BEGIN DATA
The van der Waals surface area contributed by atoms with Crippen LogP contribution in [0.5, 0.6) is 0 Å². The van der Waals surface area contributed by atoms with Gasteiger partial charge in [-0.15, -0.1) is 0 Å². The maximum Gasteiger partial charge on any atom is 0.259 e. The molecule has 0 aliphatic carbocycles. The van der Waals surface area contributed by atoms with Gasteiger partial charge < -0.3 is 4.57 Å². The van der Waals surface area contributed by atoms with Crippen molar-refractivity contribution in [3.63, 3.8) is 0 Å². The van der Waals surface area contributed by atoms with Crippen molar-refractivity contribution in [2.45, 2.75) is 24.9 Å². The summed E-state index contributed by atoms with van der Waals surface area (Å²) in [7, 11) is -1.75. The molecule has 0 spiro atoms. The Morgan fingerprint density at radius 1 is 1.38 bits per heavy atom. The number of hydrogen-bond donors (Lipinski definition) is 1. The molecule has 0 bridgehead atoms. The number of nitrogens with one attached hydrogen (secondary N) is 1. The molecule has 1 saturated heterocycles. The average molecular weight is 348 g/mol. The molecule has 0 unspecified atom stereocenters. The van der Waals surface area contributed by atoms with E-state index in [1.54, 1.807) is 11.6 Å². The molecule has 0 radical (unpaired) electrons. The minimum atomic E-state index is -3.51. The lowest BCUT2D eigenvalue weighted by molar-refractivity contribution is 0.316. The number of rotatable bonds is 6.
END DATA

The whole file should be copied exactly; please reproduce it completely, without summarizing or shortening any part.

The van der Waals surface area contributed by atoms with Crippen LogP contribution in [0.5, 0.6) is 0 Å². The van der Waals surface area contributed by atoms with Gasteiger partial charge in [-0.15, -0.1) is 0 Å². The maximum Gasteiger partial charge on any atom is 0.259 e. The molecule has 0 aliphatic carbocycles. The van der Waals surface area contributed by atoms with Gasteiger partial charge < -0.3 is 4.57 Å². The van der Waals surface area contributed by atoms with Crippen molar-refractivity contribution in [3.63, 3.8) is 0 Å². The van der Waals surface area contributed by atoms with Crippen molar-refractivity contribution in [2.45, 2.75) is 24.9 Å². The summed E-state index contributed by atoms with van der Waals surface area (Å²) in [7, 11) is -1.75. The molecule has 0 spiro atoms. The Morgan fingerprint density at radius 1 is 1.38 bits per heavy atom. The number of hydrogen-bond donors (Lipinski definition) is 1. The molecule has 0 bridgehead atoms. The number of nitrogens with one attached hydrogen (secondary N) is 1. The molecule has 1 saturated heterocycles. The average molecular weight is 348 g/mol. The molecule has 0 unspecified atom stereocenters. The van der Waals surface area contributed by atoms with E-state index in [1.54, 1.807) is 11.6 Å². The molecule has 0 radical (unpaired) electrons. The minimum atomic E-state index is -3.51. The lowest BCUT2D eigenvalue weighted by molar-refractivity contribution is 0.316. The number of rotatable bonds is 6.